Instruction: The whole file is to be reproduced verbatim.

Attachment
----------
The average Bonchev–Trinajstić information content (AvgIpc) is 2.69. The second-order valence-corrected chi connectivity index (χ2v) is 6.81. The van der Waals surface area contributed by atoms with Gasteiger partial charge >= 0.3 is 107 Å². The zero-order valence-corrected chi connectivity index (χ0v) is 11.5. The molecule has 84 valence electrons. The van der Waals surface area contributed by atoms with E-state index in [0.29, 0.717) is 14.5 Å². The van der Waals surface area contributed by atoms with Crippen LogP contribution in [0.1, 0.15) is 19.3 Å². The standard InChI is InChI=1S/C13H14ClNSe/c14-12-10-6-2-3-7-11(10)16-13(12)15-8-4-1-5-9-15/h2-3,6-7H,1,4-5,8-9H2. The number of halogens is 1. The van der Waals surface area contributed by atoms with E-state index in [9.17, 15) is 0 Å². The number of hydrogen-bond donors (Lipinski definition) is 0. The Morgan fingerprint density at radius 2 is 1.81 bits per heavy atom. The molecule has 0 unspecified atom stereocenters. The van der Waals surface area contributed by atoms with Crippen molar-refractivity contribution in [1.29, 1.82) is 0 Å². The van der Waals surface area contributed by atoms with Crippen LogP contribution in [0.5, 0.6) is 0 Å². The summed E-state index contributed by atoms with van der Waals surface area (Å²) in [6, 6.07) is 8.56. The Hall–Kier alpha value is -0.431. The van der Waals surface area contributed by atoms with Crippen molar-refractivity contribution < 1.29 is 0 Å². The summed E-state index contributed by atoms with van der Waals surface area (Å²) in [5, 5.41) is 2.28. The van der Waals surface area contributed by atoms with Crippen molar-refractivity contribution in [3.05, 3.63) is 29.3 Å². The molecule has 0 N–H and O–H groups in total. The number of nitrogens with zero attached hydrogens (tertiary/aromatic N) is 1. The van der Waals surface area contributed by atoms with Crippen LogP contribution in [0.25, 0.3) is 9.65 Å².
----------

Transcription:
The average Bonchev–Trinajstić information content (AvgIpc) is 2.69. The second-order valence-corrected chi connectivity index (χ2v) is 6.81. The van der Waals surface area contributed by atoms with Gasteiger partial charge >= 0.3 is 107 Å². The zero-order valence-corrected chi connectivity index (χ0v) is 11.5. The molecule has 84 valence electrons. The van der Waals surface area contributed by atoms with E-state index in [0.29, 0.717) is 14.5 Å². The van der Waals surface area contributed by atoms with Crippen LogP contribution in [0.1, 0.15) is 19.3 Å². The standard InChI is InChI=1S/C13H14ClNSe/c14-12-10-6-2-3-7-11(10)16-13(12)15-8-4-1-5-9-15/h2-3,6-7H,1,4-5,8-9H2. The number of halogens is 1. The van der Waals surface area contributed by atoms with E-state index in [9.17, 15) is 0 Å². The number of hydrogen-bond donors (Lipinski definition) is 0. The Morgan fingerprint density at radius 2 is 1.81 bits per heavy atom. The molecule has 0 unspecified atom stereocenters. The van der Waals surface area contributed by atoms with Crippen molar-refractivity contribution in [1.29, 1.82) is 0 Å². The van der Waals surface area contributed by atoms with Crippen LogP contribution in [0.5, 0.6) is 0 Å². The summed E-state index contributed by atoms with van der Waals surface area (Å²) in [6, 6.07) is 8.56. The Hall–Kier alpha value is -0.431. The van der Waals surface area contributed by atoms with Crippen molar-refractivity contribution < 1.29 is 0 Å². The summed E-state index contributed by atoms with van der Waals surface area (Å²) in [5, 5.41) is 2.28. The van der Waals surface area contributed by atoms with Crippen molar-refractivity contribution in [3.05, 3.63) is 29.3 Å². The molecule has 0 N–H and O–H groups in total. The number of nitrogens with zero attached hydrogens (tertiary/aromatic N) is 1. The van der Waals surface area contributed by atoms with Crippen LogP contribution in [0.25, 0.3) is 9.65 Å².